HR-Books-Review-HR-on-Purpose

HR Books Review: ‘HR on Purpose’

There’s only one HR book on the market that speaks to human resources practitioners, and it’s “HR on Purpose: Developing Deliberate People Passion” by Steve Browne.

If you haven’t read it, stop what you’re doing and get your hands on a copy. Steve Browne is the executive director of HR at the pizza brand LaRosa’s, Inc., and sits on the board of SHRM. In this book, he takes the reader through his career journey and shares practical lessons about business, leadership and HR.

Steve Browne Gives a Good Interview !!

I’m lucky to call Steve a friend. We sat down for an interview in Cincinnati and talked about books, passion and meaning in the workplace.

Did you ever think you’d write a book? What surprised you most about writing a book?

Sort of! I was talking to my mom, and she remembers that I told her when I was young that I would write a book. I’ve been writing in some form or fashion for most of my life. I would come up with journals full of poetry and stories.

Did I think I’d write a book about HR? No. However, I have been encouraged by many peers who have read my blog or have seen me speak at HR events to gather my thoughts into a book. After many hints, I sat down and typed. I’m glad I did.

The most surprising aspect of writing a book was the courage to have a spine. When I wrote “HR on Purpose,” I had nine chapters and nearly 10,000 words. I thought I was done. When I talked to my publisher, they said, “Great start.” I was confused. They explained that the books that are remembered are thick enough to have a spine so that people can see the title when the book sits on a shelf. Then they told me I needed 30,000 words minimum. I was floored, and it seemed insurmountable, but it was great advice and put a goal out there for me to reach.

Who is your audience? Who would enjoy reading your book?

My audience is two-fold. First, people who work in HR. Also, people who work with people. I know that encompasses everyone, but I think the book speaks to the importance of the human factor in our workplaces. It has a relationship component that applies to all interpersonal interactions. If people enjoy stories, they’ll enjoy reading the book. It’s a mix of concepts and practices wrapped in real-world stories.

Why is reading important for business leaders and HR professionals? What do you tell people who don’t have the time to read?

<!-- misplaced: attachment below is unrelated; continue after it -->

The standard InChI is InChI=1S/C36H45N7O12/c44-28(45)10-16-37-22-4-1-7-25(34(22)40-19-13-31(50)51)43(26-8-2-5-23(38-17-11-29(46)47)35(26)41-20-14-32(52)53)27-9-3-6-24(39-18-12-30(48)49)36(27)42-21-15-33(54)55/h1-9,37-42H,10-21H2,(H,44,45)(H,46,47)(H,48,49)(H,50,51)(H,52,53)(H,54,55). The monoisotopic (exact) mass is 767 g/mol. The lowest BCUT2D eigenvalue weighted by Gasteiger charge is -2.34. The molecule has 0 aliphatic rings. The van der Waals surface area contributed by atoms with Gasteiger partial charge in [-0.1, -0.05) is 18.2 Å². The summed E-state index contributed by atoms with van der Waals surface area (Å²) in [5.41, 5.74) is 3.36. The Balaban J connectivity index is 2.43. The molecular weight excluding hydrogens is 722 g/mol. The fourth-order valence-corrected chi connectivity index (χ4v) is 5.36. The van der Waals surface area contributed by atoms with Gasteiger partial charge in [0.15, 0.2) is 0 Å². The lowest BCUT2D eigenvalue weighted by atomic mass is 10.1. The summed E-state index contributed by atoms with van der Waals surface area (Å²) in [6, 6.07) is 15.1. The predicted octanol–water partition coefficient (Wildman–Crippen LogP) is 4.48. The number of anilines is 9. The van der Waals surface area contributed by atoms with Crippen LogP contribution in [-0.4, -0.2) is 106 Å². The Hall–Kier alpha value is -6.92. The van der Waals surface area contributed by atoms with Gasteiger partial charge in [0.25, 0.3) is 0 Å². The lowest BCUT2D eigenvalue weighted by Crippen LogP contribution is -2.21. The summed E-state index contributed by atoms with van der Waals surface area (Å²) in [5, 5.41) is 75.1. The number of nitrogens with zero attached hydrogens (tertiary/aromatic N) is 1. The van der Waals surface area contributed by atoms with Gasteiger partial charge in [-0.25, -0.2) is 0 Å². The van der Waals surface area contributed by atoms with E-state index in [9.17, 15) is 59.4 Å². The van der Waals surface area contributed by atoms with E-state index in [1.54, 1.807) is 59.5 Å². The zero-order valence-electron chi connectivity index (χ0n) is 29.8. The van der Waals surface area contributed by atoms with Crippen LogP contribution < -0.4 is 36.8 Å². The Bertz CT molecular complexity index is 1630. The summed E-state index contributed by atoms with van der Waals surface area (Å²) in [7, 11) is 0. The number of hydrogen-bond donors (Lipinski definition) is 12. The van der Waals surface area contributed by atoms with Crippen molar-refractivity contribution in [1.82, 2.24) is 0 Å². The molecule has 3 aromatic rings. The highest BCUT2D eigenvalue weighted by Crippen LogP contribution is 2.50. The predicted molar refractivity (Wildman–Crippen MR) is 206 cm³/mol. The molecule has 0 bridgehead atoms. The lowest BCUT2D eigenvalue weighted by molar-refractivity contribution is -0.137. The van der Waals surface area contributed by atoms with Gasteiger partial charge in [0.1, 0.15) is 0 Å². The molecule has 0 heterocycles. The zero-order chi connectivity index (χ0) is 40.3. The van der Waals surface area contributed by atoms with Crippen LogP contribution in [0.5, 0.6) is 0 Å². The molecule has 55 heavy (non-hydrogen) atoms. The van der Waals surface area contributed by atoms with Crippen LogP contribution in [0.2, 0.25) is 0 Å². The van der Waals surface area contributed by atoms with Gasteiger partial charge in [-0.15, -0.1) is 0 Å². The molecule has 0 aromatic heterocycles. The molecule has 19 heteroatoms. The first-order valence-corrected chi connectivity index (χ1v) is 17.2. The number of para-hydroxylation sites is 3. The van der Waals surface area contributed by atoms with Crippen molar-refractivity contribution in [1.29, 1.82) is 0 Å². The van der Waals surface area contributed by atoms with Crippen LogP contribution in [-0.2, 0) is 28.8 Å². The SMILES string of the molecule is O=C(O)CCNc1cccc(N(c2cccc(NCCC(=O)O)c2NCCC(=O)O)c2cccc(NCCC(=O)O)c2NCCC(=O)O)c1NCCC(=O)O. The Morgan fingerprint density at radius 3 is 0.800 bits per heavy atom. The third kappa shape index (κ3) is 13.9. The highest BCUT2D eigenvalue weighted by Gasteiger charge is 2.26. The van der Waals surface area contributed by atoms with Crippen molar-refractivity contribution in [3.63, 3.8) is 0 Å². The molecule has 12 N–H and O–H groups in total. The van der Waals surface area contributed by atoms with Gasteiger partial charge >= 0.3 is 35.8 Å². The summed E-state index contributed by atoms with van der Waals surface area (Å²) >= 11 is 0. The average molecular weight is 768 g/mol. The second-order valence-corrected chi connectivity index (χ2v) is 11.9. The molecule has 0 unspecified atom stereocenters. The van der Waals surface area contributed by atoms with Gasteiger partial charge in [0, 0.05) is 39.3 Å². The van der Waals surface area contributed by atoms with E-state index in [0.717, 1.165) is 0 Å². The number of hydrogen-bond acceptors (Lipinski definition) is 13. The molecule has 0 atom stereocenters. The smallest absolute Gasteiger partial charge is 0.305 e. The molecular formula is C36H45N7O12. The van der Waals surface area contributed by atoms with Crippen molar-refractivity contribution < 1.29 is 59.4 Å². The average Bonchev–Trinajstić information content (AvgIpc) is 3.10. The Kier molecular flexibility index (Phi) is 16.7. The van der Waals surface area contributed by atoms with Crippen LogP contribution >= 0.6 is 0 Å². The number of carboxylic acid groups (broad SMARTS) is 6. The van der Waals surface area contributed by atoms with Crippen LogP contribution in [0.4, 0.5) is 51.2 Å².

Reading is not just “important,” it’s critical. If you’re not a reader, you can’t be an effective leader. Reading not only keeps you mentally sharp, but it also keeps you current and up-to-date. Reading doesn’t have to be business-oriented, either. In fact, I would encourage people to be readers of books in their industry, blogs of all types and material that piques personal interests.

I tell those who say they lack time to read that they’re mistaken. We all have time on our hands. The reality is how we choose to use our time. We make time for things that are important to us. I would like to see reading become a priority for people. They’ll make the time to enjoy it if they put it in their daily mix of activities.

What books do you recommend to HR professionals? What kinds of books do you enjoy in your personal life?

I would encourage HR pros to choose books that stretch. Books that make you consider different approaches and ways of thought tend to keep you curious. Curiosity leads to inquiry and experimentation. It keeps HR fresh.

I have three to four books going at the same time. I enjoy having a few business/HR books in my queue along with a biography (historical figures and rock ‘n’ roll musicians). I also rotate in some fantasy and science fiction books. Having all of them going fits how I think and see the world. It seems scattered to most, but it works for me.

What gets in the way of reading?

Two things get in the way. The first is life in general. I have a very full and active life with a variety of activities ranging from family time to social gatherings to art to music to church. Reading “fits” in but may get pushed out in different seasons.

The second is inertia. I get so stuck in being comfortable binging the next series on Netflix that I neglect reading. When I’m more intentional about reading, I get the voracious bug again and start reading everything.

Do you think everybody has a story to tell?

I do. The fact that we are living and have adventures means we have a story. That story creates new twists and turns every day. I’m not sure if everybody should write a book, but I think they should share their stories. I thoroughly enjoy humans. I want to hear about who they are, what they value and how they see life. When we take the time to give people our time, then we hear glorious stories.

What’s your next book?

I want to come up with a book that truly unifies HR both as a profession and as a global community. I feel that we take the various roles that people hold and split them into levels and very narrow perspectives. I disagree with this categorization because it limits who people are and how HR is practiced.

I feel there’s a continuum of HR that ranges from when people enter the field until they reach senior roles. There’s no one point on the continuum that is better or brighter than another. I want to write a book where people see themselves succeed and thrive in HR. It’s not a sequel to what I’ve written. It’s a much broader and far-reaching idea. I’m geeked to see if I can get it from my head to paper!

Connect with Steve Browne

Check out Steve’s blog Everyday People and make sure you sign up for The HR Net, a newsletter dedicated to what’s happening in the world of human resources. You can follow Steve on Twitter and LinkedIn, too.

And don’t forget to grab his book while it’s still in stock!

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